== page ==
On rejecting the RTI applicant’s request for information on the government orders that were issued on implementing Cabinet decisions and also for information about Cabinet decisions that were not pursued, the Kerala government said it was not legally bound to provide these details and does not keep any documents on them. In fact, the government said these details do not constitute the concept of ‘information’ as defined in the section 2(f) of the RTI Act.
The government’s report to the SIC also said that it had declined to provide certain documents sought under the RTI application because they contained two kinds of information: the kind that can be made public under RTI and the kind that it is not obliged to make public.
In response, Binu said in a letter to the SIC that some ministers were misleading the public and media by giving wrong information on Cabinet decisions. He also accused the government of secretly helping many industrialists and businessmen and said the government was wrongly interpreting Section 8(1) (i) of the RTI Act. He insisted that every citizen has the right to know what the Cabinet decides.
Citing 4(1) (a) and (b) of the RTI Act dealing with the ‘Obligations of Public Authorities’, Binu further said that the government should voluntarily give the public access to such information. He pointed out that, according to the provisions in the Secretariat Manual, the government is required to issue orders relating to Cabinet decisions within 48 hours.
After considering arguments from both sides, the SIC ruled in favour of the RTI applicant. On June 15, the CIC ordered the state government to provide the information sought by the applicant within 10 days and observed that information about Cabinet decisions should be made public once the procedures over them were completed.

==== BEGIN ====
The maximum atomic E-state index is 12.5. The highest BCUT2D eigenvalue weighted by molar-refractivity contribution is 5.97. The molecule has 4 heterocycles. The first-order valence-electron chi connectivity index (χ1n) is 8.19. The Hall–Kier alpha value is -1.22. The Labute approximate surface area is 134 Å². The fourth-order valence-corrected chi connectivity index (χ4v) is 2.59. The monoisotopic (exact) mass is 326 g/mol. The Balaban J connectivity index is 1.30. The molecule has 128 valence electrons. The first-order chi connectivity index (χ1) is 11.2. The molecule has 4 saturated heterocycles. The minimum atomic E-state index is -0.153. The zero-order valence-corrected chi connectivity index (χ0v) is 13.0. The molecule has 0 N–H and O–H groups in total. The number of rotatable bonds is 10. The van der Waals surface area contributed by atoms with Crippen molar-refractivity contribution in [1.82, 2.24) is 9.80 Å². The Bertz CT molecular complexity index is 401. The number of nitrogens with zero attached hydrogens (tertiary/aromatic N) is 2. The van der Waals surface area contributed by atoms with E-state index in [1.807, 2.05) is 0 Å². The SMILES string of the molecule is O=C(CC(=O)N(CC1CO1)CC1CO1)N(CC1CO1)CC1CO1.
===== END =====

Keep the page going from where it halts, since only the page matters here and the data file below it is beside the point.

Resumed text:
The head of the SIC, Vinson M. Paul, also called the denial of information about the agenda and minutes of Cabinet meetings on technical grounds to be unacceptable. Paul said three things: first, it was wrong for the government to tell RTI applicants to collect details of Cabinet decisions from the concerned departments after the various procedures had been finished because they had no way of knowing when this would happen; two, it is the responsibility of the GAD to track the status of these procedures; and three, the GAD is legally obliged to provide information on the Cabinet’s finalized decisions.
Paul directed the government to solve the practical issues in the formal procedures instead of using them as reasons to deny information to the public. Observing that Cabinet decisions can be uploaded onto the government website immediately once the procedures over them are complete, Paul also asked why the agenda, minutes and decisions of Cabinet meetings were not properly digitized.
Instead of responding to these criticisms, the state government approached the High Court, challenging the SIC order. In response to this challenge, the High Court has stayed the SIC order and issued a notice to Binu. The court will consider the government’s petition on September 9, 2016.
What is clear from this development is the reluctance of governments to divulge details of Cabinet meetings. It will be interesting to see how the High Court views the various orders issued on different occasions by the CIC and the Kerala SIC in favour of transparency and how it reconciles these orders with the determination of the Kerala government – the current one and the earlier one - not to comply with them.